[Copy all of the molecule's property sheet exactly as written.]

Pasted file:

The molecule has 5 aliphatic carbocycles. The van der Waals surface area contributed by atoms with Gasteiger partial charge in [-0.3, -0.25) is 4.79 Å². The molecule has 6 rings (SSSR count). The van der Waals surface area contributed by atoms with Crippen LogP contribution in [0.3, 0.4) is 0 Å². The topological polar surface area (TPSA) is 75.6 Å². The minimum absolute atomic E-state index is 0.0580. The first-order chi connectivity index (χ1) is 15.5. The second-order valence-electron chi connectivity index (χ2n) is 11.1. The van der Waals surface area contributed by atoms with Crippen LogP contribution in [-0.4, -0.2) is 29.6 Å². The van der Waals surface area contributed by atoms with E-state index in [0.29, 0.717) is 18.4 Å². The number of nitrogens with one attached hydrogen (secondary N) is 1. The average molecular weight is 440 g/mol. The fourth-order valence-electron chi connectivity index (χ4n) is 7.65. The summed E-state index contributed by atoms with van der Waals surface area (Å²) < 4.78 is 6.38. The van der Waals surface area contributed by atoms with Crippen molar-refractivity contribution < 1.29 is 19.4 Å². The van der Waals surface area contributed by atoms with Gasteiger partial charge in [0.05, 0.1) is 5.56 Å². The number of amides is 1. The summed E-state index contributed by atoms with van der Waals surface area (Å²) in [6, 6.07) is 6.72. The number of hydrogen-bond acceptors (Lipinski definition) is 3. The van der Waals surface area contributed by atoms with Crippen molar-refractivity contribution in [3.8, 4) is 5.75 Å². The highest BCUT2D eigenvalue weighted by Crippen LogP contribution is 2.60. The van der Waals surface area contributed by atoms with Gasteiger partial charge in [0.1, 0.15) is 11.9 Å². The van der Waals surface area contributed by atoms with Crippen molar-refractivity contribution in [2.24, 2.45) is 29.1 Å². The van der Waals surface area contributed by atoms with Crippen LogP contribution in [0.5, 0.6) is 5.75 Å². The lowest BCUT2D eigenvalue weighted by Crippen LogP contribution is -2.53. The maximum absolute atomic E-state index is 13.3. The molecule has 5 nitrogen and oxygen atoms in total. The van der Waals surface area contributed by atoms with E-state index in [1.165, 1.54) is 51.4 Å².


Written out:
The molecule has 5 aliphatic carbocycles. The van der Waals surface area contributed by atoms with Gasteiger partial charge in [-0.3, -0.25) is 4.79 Å². The molecule has 6 rings (SSSR count). The van der Waals surface area contributed by atoms with Crippen LogP contribution in [0.3, 0.4) is 0 Å². The topological polar surface area (TPSA) is 75.6 Å². The minimum absolute atomic E-state index is 0.0580. The first-order chi connectivity index (χ1) is 15.5. The second-order valence-electron chi connectivity index (χ2n) is 11.1. The van der Waals surface area contributed by atoms with Crippen LogP contribution in [-0.4, -0.2) is 29.6 Å². The van der Waals surface area contributed by atoms with E-state index in [0.29, 0.717) is 18.4 Å². The number of nitrogens with one attached hydrogen (secondary N) is 1. The average molecular weight is 440 g/mol. The fourth-order valence-electron chi connectivity index (χ4n) is 7.65. The summed E-state index contributed by atoms with van der Waals surface area (Å²) < 4.78 is 6.38. The van der Waals surface area contributed by atoms with Crippen molar-refractivity contribution < 1.29 is 19.4 Å². The van der Waals surface area contributed by atoms with Gasteiger partial charge in [0.05, 0.1) is 5.56 Å². The number of amides is 1. The summed E-state index contributed by atoms with van der Waals surface area (Å²) in [6, 6.07) is 6.72. The number of hydrogen-bond acceptors (Lipinski definition) is 3. The van der Waals surface area contributed by atoms with Crippen molar-refractivity contribution in [3.8, 4) is 5.75 Å². The highest BCUT2D eigenvalue weighted by Crippen LogP contribution is 2.60. The van der Waals surface area contributed by atoms with Gasteiger partial charge in [0.1, 0.15) is 11.9 Å². The van der Waals surface area contributed by atoms with Crippen molar-refractivity contribution in [2.24, 2.45) is 29.1 Å². The van der Waals surface area contributed by atoms with Crippen LogP contribution in [0.5, 0.6) is 5.75 Å². The lowest BCUT2D eigenvalue weighted by Crippen LogP contribution is -2.53. The maximum absolute atomic E-state index is 13.3. The molecule has 5 nitrogen and oxygen atoms in total. The van der Waals surface area contributed by atoms with E-state index in [1.165, 1.54) is 51.4 Å².